As an active angel investor in companies that want to bring new security technology into the market, Azi Cohen is most likely to be persuaded to invest by three things: an endorsement from an external CISO, a clear go-to-market plan, and a team that knows how to sell security solutions.
He also believes that all security companies – whether they are just starting or are already entrenched – should strive to make their products more actionable for the users.
“It is not enough to receive alerts. Developers and security teams are overloaded with them and simply don’t know where to start when it comes to keeping their organizations protected,” he told Help Net Security.
“I believe that the industry needs to do a better job at helping customers understand what are the real threats to their security, using tools that can analyze the threats and helping them prioritize their defensive operations to handle the challenges more effectively.”
Getting CISOs interested
Cyber defenders are at a definite disadvantage: they only have to lose once for a significant attack to hurt their organization, its reputation, brand and customer loyalty.
The good news is that these likely repercussions have made security a topic that is discussed at the Board of Directors level and enterprise security spending increases with every passing year.
“Analysts are predicting that annual worldwide spending on security will reach more than $90 billion in 2018 and $120.7 billion in 2021. As applications become the new frontier for attacks, the amount spent on application security will continue to grow at more than double that rate,” Cohen noted.
To get a slice of that huge pie, vendors have to know how to get CISOs interested.
As the co-founder and North American GM of open source security outfit WhiteSource and a serial entrepreneur and executive that lead many tech-based startups and established companies in the last 25 years, he can provide some pointers on how to do that.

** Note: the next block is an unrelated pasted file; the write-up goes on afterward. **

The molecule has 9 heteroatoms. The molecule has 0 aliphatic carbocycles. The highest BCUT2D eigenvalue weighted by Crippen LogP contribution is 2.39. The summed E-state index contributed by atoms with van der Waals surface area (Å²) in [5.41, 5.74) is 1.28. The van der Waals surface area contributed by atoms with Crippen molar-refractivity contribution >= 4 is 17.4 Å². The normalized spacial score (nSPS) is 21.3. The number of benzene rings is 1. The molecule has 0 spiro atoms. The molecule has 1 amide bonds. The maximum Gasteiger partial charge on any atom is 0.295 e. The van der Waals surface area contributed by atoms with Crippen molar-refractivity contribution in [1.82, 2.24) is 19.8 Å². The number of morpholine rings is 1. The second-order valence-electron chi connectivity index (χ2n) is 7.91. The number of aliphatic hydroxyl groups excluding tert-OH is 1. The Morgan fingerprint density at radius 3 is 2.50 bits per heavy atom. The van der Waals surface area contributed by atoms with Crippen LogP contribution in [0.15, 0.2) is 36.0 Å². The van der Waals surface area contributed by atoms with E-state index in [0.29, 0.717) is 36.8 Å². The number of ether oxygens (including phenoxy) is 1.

“CISOs today are constantly being bombarded by an endless number of vendors, and each vendor swears they’ve created the solution for a new but extremely important form of attack that can’t be ignored,” he noted.
But CISOs know that they can’t protect against 100% of all attacks. They are used to living with a certain amount of risk, and do their best to spread their limited budget across a reasonable set of security controls that are relevant to their organization.
“How do they decide what’s considered a reasonable solution? They simply look to measurable metrics. As a way to help the company’s CISO throughout the process of building a business case that justifies a purchase, new/innovative security solutions should come with built-in means that can identify and measure risks to the company,” he advised.
“Also, when starting your first cybersecurity company, make sure to meet with as many CISOs as you can, ask them how they feel about your solution, and whether it can help solve their top 3, 5 or 10 priorities. Trying to push a solution that is not at the top of their priorities will not work.”
Cyber security innovation
When it comes to cybersecurity innovation, Israel is considered to be a world leader and in Cohen’s opinion, the main reason for this is that for Israel, developing security defence techniques is a necessity.
“The constant need for protection has forced the Israelis to develop more advanced defensive measures, placing them at the forefront of the cyber security vendor landscape. It is also worth noting that many members of Israel’s elite cyber forces have significant experience in the offensive space, and know how to think like an attacker,” he pointed out.
“This ‘red team’ experience and perspective gives them an upper hand in thinking about what are the next level of attacks that may be facing the industry. When young Israelis come out of the military, they already have the experience and know how of how to think about and run innovative projects on a shoestring budget. They are able to translate this knowledge into a lean startup model that can compete, and often win, against the less agile corporate offerings in places like Silicon Valley.”